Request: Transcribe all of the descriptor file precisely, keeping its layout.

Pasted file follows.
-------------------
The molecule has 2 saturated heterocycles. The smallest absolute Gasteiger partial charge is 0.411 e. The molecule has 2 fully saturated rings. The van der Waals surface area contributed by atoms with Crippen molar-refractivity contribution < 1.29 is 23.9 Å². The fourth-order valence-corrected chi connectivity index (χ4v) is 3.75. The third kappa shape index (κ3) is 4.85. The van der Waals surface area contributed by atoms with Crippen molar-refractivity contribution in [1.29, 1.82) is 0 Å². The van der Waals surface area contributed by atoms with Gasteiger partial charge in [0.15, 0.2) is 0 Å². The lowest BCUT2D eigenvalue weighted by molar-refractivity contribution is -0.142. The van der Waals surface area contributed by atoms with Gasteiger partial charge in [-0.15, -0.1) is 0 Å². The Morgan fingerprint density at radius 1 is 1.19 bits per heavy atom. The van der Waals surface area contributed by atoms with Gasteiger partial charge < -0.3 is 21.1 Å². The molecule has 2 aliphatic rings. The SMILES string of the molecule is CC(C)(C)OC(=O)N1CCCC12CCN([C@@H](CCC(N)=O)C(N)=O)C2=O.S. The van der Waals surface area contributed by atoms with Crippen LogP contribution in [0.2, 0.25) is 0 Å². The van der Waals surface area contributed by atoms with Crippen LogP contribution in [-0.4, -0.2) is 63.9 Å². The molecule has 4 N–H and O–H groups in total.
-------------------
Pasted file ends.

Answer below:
The molecule has 2 saturated heterocycles. The smallest absolute Gasteiger partial charge is 0.411 e. The molecule has 2 fully saturated rings. The van der Waals surface area contributed by atoms with Crippen molar-refractivity contribution < 1.29 is 23.9 Å². The fourth-order valence-corrected chi connectivity index (χ4v) is 3.75. The third kappa shape index (κ3) is 4.85. The van der Waals surface area contributed by atoms with Crippen molar-refractivity contribution in [1.29, 1.82) is 0 Å². The van der Waals surface area contributed by atoms with Gasteiger partial charge in [0.15, 0.2) is 0 Å². The lowest BCUT2D eigenvalue weighted by molar-refractivity contribution is -0.142. The van der Waals surface area contributed by atoms with Gasteiger partial charge in [-0.15, -0.1) is 0 Å². The Morgan fingerprint density at radius 1 is 1.19 bits per heavy atom. The van der Waals surface area contributed by atoms with Gasteiger partial charge < -0.3 is 21.1 Å². The molecule has 2 aliphatic rings. The SMILES string of the molecule is CC(C)(C)OC(=O)N1CCCC12CCN([C@@H](CCC(N)=O)C(N)=O)C2=O.S. The van der Waals surface area contributed by atoms with Crippen LogP contribution in [0.2, 0.25) is 0 Å². The van der Waals surface area contributed by atoms with Crippen LogP contribution in [-0.4, -0.2) is 63.9 Å². The molecule has 4 N–H and O–H groups in total.